A reader named Elaine asked a question about long-term storage of granulated sugar, and I figure I'd share it on the blog since it's an excellent question.
She wrote: How does one store sugar without it forming one solid block? I recall using a mallet to break the sugar into smaller lumps and filling the sugar bucket during WWII. Will storing sugar in the metallized bags prevent the clumping?
Right now sugar is cheap and readily available. Like so many other things, of course, it would become priceless if it were unavailable.
We have a lot of sugar stored away, so much so that I thought about devoting a 50-gallon food-grade barrel to it. We decided against this for two reasons, and kept our sugar in either 3.5 or 5-gallon buckets as always.
Reason One, sugar can harden. While there are steps to take to reduce this possibility, if hardening occurs I'd rather it happen in five gallon amounts instead of 50 gallon amounts.
Reason Two, sugar absorbs odors very readily. Our food-grade barrels used to hold strong-smelling stuff (anchovies and olives) and no amount of scrubbing will remove the odor. Though we have thick plastic bag liners in the barrels, the odor might still affect the taste of sugar.
Anyway, sugar in its crystalline form can store almost indefinitely (at least 30+ years). The key components for successful storage is keeping it dry, cool, and dark.
The biggest enemy of sugar is moisture. Even humidity can make it go hard. Thankfully, as Elaine pointed out, this can be remedied by breaking it up with mallets or running it through a grain grinder. Nonetheless, that's a pain in the patookus, so just keep it dry and you shouldn't have a problem.
I've read that sugar should not be stored with oxygen absorbers. Why, I don't know; but that's what I've read.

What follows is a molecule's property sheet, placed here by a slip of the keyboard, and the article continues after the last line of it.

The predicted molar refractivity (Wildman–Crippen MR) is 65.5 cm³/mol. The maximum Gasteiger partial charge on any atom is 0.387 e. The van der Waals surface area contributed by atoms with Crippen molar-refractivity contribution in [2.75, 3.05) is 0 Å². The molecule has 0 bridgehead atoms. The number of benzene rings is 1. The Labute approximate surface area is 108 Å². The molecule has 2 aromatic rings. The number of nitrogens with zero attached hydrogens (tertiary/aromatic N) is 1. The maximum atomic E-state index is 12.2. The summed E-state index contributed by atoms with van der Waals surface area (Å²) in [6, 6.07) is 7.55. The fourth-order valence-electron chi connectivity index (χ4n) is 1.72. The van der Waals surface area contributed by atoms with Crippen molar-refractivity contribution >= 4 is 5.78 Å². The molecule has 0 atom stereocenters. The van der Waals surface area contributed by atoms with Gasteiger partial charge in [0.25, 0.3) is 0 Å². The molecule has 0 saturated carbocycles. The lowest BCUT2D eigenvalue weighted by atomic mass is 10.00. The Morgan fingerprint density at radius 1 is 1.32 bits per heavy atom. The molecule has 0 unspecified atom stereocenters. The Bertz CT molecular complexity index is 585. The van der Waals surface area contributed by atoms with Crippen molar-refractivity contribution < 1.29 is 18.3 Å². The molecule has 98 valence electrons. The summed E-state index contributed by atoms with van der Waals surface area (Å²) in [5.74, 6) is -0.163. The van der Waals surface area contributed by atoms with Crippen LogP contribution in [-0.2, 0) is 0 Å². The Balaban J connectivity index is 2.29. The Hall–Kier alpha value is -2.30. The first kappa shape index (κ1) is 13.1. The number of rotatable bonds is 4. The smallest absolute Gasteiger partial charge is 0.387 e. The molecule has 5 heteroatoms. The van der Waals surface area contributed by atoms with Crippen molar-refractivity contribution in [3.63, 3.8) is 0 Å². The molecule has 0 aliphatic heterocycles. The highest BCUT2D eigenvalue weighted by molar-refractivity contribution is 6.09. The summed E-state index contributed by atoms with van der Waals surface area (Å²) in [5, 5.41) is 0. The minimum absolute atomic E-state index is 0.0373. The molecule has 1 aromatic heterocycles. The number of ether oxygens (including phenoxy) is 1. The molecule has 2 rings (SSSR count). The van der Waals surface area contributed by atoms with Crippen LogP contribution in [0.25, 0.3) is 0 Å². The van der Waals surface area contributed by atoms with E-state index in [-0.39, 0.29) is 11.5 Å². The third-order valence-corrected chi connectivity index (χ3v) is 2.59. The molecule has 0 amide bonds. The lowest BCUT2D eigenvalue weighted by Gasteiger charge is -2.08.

All this storage advice applies only to white refined crystalline sugar. "Raw" sugar is less refined and has a shorter shelf life. While I like raw sugar very much and often use it, we only put away refined sugar for long-term storage.
The paper packaging in which sugar is sold is not suitable for long-term storage. It will absorb moisture. Whether your buy your sugar in 10-lb. bags (expensive!) or 50-lb. bags from a wholesale grocer (cheaper!), re-package it by pouring it into a clean, DRY bakery bucket. Use a Mylar bag if you wish (Mylar bags will provide another barrier to moisture). Make sure the gasketed lid is on securely, then store in a cool dark place. Resist the urge to open your long-term stored sugar very often, as that may introduce moisture. I keep our long-term stored sugar in out-of-the-way places, whereas the frequent-use sugar is stored in an easy-to-reach place (my canning closet).
Sugar is an essential part of home food-storage. In addition to the "comfort" factor, it provides calories and carbohydrates. Honey is a superb sweetener and will store for literally thousands of years (Egyptian tombs!), but it's far beyond our price range, so we'll stick to crystallized refined sugar.